Cervix
Benign / nonneoplastic lesions
Arias-Stella reaction

Author: Leonel Maldonado, M.D. (see Authors page)

Revised: 22 March 2017, last major update March 2017

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PubMed search: Arias Stella cervix

Cite this page: Arias-Stella reaction. PathologyOutlines.com website. http://pathologyoutlines.com/topic/cervixariasstella.html. Accessed March 27th, 2017.
Definition / General
  • First described in 1954 by Dr. Javier Arias-Stella (AMA Arch Pathol 1954;58:112)
  • Refers to nuclear changes in endocervical glands similar to those in endometrium commonly seen during pregnancy (10%) or postpartum
Essential Features
  • The main characteristic is cellular enlargement, mainly of the nucleus, to double or many times the normal size; without this feature, the phenomenon cannot be diagnosed
  • The cells have abundant clear or oxyphilic cytoplasm and large atypical, hyperchromatic and irregular nuclei with variable chromatin distribution
  • Associated with pregnancy (intrauterine or ectopic), oral contraceptive use or trophoblastic disease
Terminology
  • Also known as Arias-Stella phenomenon, effect or change
ICD-10 coding
  • N88.8: other specified noninflammatory disorders of cervix uteri
  • N88.9: noninflammatory disorder of cervix uteri, unspecified
Epidemiology
  • The Arias-Stella reaction occurs in the endocervix of pregnant women at a frequency that ranges between 9% and 37.5%
  • The Arias-Stella reaction is seen in women between 19 and 44 years of age
Sites
  • Affects glandular cells of the endometrium, but also of the endocervix and fallopian tube
  • Can also be seen in other areas or lesions, including endometriosis, endocervical polyps, vaginal adenosis, germinal inclusion cysts of the ovary, paraovarian and paratubal cysts and mucinous cystadenoma
Pathophysiology
  • In response to high levels of human chorionic gonadotropin and exposure to estrogens and progesterone stimulation, proliferative (estrogens) and secretory (progesterone) activity occur together, resulting in large, pleomorphic cells with large, hyperchromatic nuclei and prominent nucleoli
Etiology
  • Pregnancy and oral contraceptive use
Clinical Features
  • Almost always associated with pregnancy (either intrauterine or ectopic) or with trophoblastic disease; it rarely occurs secondary to hormone therapy, especially progestins
  • Arias-Stella reaction in the cervix can present as involvement of an endocervical polyp or as an incidental finding in cervical tissue obtained for other reasons
Case Reports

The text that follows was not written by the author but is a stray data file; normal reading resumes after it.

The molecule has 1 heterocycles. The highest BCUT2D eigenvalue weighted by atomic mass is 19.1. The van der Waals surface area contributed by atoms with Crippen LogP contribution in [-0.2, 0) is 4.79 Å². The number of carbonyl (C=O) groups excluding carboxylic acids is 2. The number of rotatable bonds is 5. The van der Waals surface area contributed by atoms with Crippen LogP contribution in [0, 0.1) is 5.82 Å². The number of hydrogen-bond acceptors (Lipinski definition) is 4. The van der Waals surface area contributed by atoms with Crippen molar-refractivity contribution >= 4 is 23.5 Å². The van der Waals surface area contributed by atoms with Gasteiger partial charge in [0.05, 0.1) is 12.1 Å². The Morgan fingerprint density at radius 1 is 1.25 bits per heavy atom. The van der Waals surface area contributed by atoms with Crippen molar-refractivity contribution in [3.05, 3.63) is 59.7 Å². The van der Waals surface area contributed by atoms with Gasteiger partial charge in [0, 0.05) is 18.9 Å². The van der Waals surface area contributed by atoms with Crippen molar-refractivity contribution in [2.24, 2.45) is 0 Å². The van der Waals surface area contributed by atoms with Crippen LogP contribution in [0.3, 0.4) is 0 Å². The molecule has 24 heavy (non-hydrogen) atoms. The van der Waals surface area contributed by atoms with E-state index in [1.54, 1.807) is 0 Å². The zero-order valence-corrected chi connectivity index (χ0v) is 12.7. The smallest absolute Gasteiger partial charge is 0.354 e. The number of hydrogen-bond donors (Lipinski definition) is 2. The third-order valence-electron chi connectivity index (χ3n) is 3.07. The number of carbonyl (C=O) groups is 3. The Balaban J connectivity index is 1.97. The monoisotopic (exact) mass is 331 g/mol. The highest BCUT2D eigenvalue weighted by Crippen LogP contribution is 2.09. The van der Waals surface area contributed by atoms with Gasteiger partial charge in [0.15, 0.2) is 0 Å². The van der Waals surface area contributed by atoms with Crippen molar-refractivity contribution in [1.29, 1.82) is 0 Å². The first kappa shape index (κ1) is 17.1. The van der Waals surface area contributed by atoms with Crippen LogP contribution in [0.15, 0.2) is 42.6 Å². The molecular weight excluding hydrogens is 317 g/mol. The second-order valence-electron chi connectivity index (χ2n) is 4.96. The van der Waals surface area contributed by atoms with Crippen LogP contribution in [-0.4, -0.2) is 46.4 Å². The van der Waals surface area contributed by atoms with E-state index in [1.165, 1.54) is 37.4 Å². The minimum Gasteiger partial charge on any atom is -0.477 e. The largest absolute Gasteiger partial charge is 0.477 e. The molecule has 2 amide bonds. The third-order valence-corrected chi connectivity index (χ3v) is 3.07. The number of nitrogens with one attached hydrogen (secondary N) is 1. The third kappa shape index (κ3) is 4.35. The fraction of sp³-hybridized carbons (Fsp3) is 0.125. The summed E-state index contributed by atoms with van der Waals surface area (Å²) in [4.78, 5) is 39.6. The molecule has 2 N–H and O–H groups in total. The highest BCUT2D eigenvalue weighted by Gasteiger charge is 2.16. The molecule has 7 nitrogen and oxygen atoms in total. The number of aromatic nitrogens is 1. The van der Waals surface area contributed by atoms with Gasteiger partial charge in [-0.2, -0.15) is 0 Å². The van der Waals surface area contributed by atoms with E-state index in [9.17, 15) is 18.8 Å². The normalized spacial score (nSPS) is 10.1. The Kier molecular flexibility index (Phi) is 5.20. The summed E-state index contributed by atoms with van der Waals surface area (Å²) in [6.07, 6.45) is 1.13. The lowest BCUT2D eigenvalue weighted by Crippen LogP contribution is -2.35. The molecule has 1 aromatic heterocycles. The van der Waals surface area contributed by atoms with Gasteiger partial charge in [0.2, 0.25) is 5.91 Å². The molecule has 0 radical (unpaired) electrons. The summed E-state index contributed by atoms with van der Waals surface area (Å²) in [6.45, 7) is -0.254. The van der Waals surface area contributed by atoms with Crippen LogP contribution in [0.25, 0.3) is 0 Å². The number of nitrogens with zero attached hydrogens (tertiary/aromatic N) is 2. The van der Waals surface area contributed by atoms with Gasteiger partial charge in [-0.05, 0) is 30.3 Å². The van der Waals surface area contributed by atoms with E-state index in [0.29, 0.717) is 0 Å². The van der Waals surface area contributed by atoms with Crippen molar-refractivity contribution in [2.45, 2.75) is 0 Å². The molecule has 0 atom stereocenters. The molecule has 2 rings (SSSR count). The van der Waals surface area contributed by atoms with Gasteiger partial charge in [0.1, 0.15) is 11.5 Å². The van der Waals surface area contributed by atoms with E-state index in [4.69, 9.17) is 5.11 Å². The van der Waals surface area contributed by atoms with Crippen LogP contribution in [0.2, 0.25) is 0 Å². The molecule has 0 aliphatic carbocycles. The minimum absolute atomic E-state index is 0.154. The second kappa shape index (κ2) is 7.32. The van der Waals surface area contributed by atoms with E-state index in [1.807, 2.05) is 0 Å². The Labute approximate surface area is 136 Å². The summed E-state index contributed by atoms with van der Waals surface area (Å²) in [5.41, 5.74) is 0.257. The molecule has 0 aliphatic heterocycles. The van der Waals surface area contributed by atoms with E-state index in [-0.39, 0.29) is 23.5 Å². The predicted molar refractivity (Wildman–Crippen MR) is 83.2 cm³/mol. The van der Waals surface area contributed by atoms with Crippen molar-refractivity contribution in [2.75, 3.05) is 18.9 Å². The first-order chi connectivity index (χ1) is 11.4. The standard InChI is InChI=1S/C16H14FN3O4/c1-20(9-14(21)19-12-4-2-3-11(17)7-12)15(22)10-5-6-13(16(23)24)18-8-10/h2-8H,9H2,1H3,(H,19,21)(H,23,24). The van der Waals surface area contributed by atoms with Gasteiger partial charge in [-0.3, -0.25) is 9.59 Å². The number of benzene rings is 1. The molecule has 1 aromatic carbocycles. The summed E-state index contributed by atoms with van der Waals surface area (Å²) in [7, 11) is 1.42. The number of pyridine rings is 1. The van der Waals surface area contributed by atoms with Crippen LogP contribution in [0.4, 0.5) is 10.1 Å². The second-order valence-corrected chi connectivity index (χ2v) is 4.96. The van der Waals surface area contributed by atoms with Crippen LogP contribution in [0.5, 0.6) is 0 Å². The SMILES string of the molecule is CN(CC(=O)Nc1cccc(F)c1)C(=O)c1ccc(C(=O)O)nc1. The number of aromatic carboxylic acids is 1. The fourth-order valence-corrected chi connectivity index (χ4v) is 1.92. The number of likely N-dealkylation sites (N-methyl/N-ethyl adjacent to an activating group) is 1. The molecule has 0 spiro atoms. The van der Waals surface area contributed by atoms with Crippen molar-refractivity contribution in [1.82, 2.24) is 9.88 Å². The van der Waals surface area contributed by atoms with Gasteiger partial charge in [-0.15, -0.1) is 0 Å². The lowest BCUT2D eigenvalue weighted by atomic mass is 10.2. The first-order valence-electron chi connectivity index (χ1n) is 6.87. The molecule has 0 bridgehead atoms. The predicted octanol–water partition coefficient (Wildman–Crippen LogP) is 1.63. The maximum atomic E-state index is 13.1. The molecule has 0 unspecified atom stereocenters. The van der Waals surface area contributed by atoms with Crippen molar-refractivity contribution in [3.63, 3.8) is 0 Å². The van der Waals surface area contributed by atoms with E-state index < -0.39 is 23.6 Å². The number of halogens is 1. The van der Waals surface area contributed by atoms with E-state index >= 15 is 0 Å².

Treatment
  • Arias-Stella changes disappear after pregnancy
Gross Description
  • No mass lesions are grossly identified
Micro Description
  • Main characteristic is cellular enlargement, mainly of the nucleus, to double or many times the normal size; without this feature, the phenomenon cannot be diagnosed (Am J Surg Pathol 2004;28:608)
  • The glandular cells are large with abundant clear or oxyphilic cytoplasm and large atypical, hyperchromatic nuclei demonstrating irregularity of the nuclear contour and variability of the chromatin distribution, ranging from even to dense
  • Nuclei typically protrude into the gland lumen, giving the cell a hobnail appearance
  • Intraglandular proliferation can be striking, producing a papillary or cribriform pattern
  • Rare mitotic figures can be seen
  • Tissue specimens will often show other features associated with gestation, such as decidual change
  • It is most commonly seen in the upper endocervical canal but can involve glands anywhere in the endocervix
  • Affects superficial or deep glands; tends to be focal, but may be extensive, producing a confluent appearance
  • Five histologic variants reported (Adv Anat Pathol 2002;9:12):
    • Minimal atypia: nuclear enlargement is minimal and occurs in limited foci; usually at the beginning of gestation
    • Early secretory pattern: resembles normal early secretory endometrium with subnuclear or subnuclear / supranuclear vacuoles
    • Secretory or hypersecretory pattern: the classically recognized pattern; glandular cells with intense and diffuse cytoplasmic vacuolization; enlarged and hyperchromatic nuclei are usually pyknotic
    • Regenerative, proliferative or nonsecretory pattern: no or minimal evidence of secretory activity; enlarged nuclei show a vesicular configuration or a granular chromatin with a well delineated nuclear membrane
    • Monstrous cell pattern: usually focal, with giant and bizarre nuclei, which involve all the cells in the glands
Micro Images

Images hosted on PathOut server:

Contributed by Leonel Maldonado, M.D.:

Arias-Stella reaction, 10×

Arias-Stella reaction, 20×



Images hosted on other servers:

Site unspecified

Histology image of endometrium

Cytology Description
  • Arias-Stella reaction is uncommonly seen in Pap smears
  • Often overdiagnosed as SIL, but pregnant women with atypical glandular lesions (AGUS) may have SIL on subsequent biopsy (Acta Cytol 2001;45:294)
  • Characterized by large, pleomorphic cells with large, hyperchromatic, eccentrically located nuclei with fine to granular chromatin and prominent nucleoli (can be multiple)
  • The cytoplasm is abundant and pale, fine to coarsely vacuolated and PAS positive
  • No stratification or crowding occurs
  • Arias-Stella cells are polyploid (but not aneuploid)
  • Mitotic figures and intranuclear cytoplasmic invaginations may be seen
Positive Stains
Negative Stains
  • Wild type p53
Differential Diagnosis